What happened to Tank Man, China’s most famous Tiananmen Square protester?

A Chinese man blocks military tanks on Changan Avenue, near Tiananmen Square in Beijing, June 5 1989.
A Chinese man blocks military tanks on Changan Avenue, near Tiananmen Square in Beijing, June 5 1989.
Image: AP Photo / Jeff Widener
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A day after Chinese military killed at least hundreds, if not thousands of demonstrators in Beijing in 1989, a wiry man in a white shirt stepped in front of a line of moving tanks near Tiananmen Square and become one of the most famous protesters of the 20th century.

Twenty-four years later, his identity is still a mystery. He is called simply Tank Man. Today, on the anniversary of the crackdown, Chinese bloggers paid homage to him with imitations of the face-off.

The man blocked the path of the tanks, even as they gunned their engines. He climbed onto the first tank, pounded on the hatchet, and appeared to speak to the soldiers inside. When he stepped back down in front of the tank, two men ran into the street and pulled him away. The confrontation became one of the most enduring images of the pro-democracy, anti-corruption protests that swept China that spring and summer.

Speculation continues to circulate about Tank Man’s fate. Thousands of Chinese nationals were detained and imprisoned for their involvement in the protests, some of them kept in jail for almost their entire lives. Others were executed. No one has been able to determine whether Tank Man was among them.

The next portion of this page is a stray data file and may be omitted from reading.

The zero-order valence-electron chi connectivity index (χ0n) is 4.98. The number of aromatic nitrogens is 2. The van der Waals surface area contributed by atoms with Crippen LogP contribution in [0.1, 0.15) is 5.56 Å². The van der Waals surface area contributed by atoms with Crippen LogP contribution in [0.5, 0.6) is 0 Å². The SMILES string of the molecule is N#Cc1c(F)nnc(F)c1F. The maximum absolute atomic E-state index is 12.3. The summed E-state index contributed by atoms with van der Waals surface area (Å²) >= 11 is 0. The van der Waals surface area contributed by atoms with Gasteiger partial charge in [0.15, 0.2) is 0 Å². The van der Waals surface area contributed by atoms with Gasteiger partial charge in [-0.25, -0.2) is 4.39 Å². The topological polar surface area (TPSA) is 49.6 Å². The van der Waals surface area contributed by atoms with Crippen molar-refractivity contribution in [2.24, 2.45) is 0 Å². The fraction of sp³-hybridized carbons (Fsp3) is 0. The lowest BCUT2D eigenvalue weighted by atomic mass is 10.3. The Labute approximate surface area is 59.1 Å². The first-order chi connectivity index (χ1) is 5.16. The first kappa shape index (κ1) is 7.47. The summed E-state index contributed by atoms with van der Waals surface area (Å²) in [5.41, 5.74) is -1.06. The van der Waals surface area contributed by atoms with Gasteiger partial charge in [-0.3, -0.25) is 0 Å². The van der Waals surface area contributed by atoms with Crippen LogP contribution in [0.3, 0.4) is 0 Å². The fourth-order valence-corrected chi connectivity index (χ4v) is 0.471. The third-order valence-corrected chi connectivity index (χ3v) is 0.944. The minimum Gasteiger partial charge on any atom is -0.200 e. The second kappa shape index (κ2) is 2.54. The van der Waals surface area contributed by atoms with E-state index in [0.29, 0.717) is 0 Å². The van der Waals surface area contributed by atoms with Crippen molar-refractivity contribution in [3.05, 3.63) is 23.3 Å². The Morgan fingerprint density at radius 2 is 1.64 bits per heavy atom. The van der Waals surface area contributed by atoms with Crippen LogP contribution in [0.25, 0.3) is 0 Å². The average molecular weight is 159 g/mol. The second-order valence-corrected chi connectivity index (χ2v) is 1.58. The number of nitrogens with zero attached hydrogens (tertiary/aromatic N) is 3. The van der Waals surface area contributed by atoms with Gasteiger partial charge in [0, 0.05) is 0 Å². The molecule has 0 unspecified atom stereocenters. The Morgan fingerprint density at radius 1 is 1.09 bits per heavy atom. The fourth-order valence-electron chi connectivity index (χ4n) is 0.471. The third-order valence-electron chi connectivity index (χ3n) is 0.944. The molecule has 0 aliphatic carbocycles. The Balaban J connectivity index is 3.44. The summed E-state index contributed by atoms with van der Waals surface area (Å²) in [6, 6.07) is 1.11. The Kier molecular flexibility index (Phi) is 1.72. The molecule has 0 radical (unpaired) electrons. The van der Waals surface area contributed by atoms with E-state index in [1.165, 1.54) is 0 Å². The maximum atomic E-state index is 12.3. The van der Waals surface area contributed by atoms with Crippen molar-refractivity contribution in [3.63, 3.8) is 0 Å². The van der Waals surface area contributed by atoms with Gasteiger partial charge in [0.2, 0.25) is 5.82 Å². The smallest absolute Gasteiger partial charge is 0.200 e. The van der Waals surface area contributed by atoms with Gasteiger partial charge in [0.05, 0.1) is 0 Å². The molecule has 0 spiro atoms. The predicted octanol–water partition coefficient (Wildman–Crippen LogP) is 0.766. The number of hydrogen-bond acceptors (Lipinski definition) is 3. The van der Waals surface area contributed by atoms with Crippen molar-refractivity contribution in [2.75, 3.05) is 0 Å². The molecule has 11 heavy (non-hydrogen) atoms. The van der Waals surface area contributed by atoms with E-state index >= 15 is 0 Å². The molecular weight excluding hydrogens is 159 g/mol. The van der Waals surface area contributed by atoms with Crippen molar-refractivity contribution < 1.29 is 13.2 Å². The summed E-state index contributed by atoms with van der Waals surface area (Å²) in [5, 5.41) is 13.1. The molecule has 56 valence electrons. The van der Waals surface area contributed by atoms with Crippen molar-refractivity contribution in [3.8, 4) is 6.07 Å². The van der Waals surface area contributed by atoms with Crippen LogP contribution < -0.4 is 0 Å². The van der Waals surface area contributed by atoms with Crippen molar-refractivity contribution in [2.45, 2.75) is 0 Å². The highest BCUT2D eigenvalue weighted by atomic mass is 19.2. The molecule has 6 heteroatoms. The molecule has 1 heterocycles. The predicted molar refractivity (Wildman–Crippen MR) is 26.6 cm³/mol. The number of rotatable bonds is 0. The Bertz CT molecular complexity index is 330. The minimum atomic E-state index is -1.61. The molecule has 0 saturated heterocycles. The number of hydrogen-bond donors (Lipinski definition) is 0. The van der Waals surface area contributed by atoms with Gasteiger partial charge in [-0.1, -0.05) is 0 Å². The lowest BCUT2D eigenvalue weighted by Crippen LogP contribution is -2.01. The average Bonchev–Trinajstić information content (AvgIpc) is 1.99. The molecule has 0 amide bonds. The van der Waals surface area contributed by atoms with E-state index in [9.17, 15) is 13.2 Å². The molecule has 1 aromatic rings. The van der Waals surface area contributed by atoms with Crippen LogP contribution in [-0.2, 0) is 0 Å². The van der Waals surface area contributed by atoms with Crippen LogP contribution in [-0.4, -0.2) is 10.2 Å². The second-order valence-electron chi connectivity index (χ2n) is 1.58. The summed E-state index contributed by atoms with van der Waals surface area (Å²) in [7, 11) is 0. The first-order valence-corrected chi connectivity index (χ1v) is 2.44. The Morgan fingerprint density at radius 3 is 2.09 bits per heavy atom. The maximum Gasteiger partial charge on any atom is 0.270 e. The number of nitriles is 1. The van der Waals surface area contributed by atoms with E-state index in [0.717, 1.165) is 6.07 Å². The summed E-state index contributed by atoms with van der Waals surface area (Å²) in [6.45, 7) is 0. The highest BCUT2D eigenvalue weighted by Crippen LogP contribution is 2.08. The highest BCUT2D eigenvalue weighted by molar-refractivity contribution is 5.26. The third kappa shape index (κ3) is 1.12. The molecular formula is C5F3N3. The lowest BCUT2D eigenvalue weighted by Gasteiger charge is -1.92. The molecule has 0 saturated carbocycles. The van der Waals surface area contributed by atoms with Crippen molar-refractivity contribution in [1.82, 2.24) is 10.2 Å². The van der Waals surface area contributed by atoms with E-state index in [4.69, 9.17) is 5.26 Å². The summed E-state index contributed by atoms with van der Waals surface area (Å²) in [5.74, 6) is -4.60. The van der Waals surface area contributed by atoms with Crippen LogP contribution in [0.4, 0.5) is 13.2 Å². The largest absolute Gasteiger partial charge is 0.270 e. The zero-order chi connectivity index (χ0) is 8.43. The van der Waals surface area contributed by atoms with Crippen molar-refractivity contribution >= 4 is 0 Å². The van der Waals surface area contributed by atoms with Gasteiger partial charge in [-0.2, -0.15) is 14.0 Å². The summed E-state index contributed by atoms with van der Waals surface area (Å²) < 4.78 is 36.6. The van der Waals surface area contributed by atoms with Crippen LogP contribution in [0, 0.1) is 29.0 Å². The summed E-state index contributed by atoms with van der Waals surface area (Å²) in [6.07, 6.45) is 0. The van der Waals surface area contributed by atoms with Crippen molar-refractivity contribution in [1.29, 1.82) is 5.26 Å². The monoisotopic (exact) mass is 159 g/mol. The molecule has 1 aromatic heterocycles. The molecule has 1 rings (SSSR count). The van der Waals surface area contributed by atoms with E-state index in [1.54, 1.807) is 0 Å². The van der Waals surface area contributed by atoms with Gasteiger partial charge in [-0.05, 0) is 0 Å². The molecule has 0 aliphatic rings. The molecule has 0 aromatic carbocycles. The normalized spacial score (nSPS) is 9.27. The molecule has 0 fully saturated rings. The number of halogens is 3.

A report (link in Chinese) cited a Hong Kong professor who said the man was a friend of his and an archaeologist from Changsha who had come to Beijing to protests. According to the professor, the man eventually escaped to Taiwan where he worked at the National Palace Museum. (The museum in Taiwan denied the report.) Others believed he was executed.

But it seems at least as plausible that the man disappeared back into his normal life. If he had left the country, he would have been free to speak out, according to Canadian journalist Jan Wang, who witnessed the confrontation. And if authorities had found him, they would have put him on public display, she told PBS. She believes there’s a good chance he’s alive and living quietly in China. The Information Centre for Human Rights and Democracy Movement in China said in 1998 that it had obtained official party documents that showed authorities had no idea what happened to him. In a 1990 interview with Barbara Walters, former Chinese leader Jiang Zemin said he couldn’t confirm (video) whether the man was arrested or not. He broke from speaking to Walters through an interpreter and said in English, “I think never, never killed.”

It’s also possible that Tank Man may have been simply a regular citizen in Beijing who had seen or heard of the brutal government crackdown that left students, workers, children, doctors and passers-by dead, many of them shot in the back. According to film footage and witnesses, he was walking alone along the six-lane avenue, holding a bag of shopping, when he saw the tanks and decided to do something.